Virtual Pendulum Experiments & Mechanical Oscillations

Jeremy A Riousset, Florida Institute of Technology-Melbourne, APSS

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Summary

The pendulum motion is one of the first encounters with the concept of a harmonic oscillator. This activity seeks to complement a traditional, rigorous, theoretical approach with a rigorous numerical model. It employs MATLAB to visualize how the characteristics of the pendulum and its environment change the motion in the animated figures.

The assignment comprises five (5) problems assigned to honors freshmen students in physics and space science majors. They use a provided MATLAB Live Script and focus on the following physics concepts: forces, friction, drag, gravity, energy conservation, rotational motion, periodic motion, pendulum, and oscillations.

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Learning Goals

The virtual pendulum experiment is a stepping stone to numerous physics problems (see Teaching Notes and Tips).

A. Technical skills:

In this particular activity, the students will:

  1. learn about numerical solution of ordinary differential equations (ODEs);
  2. discover how the Runge-Kutta solver solves both linear and non-linear ODEs;
  3. use MATLAB to apply computational methods in the context of a familiar experiment;
  4. measure a periodic motion (period, frequency, angular frequency, amplitude);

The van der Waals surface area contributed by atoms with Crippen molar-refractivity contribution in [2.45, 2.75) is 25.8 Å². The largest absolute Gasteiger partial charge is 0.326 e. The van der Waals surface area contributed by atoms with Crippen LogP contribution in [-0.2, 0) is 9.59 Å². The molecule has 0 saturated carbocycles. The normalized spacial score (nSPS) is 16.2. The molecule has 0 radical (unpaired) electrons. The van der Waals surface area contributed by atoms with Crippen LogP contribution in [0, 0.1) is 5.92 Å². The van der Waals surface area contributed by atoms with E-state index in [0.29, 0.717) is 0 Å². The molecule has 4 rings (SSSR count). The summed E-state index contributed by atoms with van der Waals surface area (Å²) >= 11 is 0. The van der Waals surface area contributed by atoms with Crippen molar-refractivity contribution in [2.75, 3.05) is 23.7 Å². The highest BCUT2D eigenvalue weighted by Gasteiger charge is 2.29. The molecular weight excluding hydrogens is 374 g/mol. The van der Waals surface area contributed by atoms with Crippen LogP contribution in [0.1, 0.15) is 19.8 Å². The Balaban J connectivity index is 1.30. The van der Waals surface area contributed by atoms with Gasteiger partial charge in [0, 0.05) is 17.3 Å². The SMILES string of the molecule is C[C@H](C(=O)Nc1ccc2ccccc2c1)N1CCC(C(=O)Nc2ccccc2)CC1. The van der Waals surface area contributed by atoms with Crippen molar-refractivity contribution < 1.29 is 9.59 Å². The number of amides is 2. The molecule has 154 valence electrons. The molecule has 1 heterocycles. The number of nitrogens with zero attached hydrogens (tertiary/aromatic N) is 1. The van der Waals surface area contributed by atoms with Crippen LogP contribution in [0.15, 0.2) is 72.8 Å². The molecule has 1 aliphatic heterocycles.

5. explore the limits of the small-angle approximation;
  6. investigate the differences between laminar drag (i.e., Stoke's friction) and turbulent drag;
  7. study dampened oscillations.

B. Analytical skills

The students will deepen their understanding of oscillatory motions. They will:

  1. explore inaccessible environments (e.g., experiments on Mars or the Moon).
  2. appreciate the benefits of numerical tools, particularly well adapted for remote learning.
  3. appraise various effects (gravity, the mass of the pendulum, the length of the string) on the frequency of the oscillatory motion.

C. Writing skills

In their final report, they will learn the rules of scientific literature, and specifically how to:

  1. formulate a scientific question;
  2. write an abstract;
  3. structure an article;
  4. produce figures with labels and captions;
  5. reference the peer-reviewed literature.

Context for Use

The MATLAB problems focus on pendulum motion and mechanical oscillations typically covered in a freshman physics course. One problem is assigned every other week during the semester. The assignment comprises a mix of pencil and paper theory problems with numerical experiments. It provides students with the opportunity to develop their computational skills to program a MATLAB function and confront their analytical calculations to the outcome of the numerical experiments. The assignment provides the students with an instruction sheet as well as a Live Script named PHY1001_Pendulum.mlx. It does not require prior knowledge of MATLAB other than how to run a Live Script.

Description and Teaching Materials

The activity uses: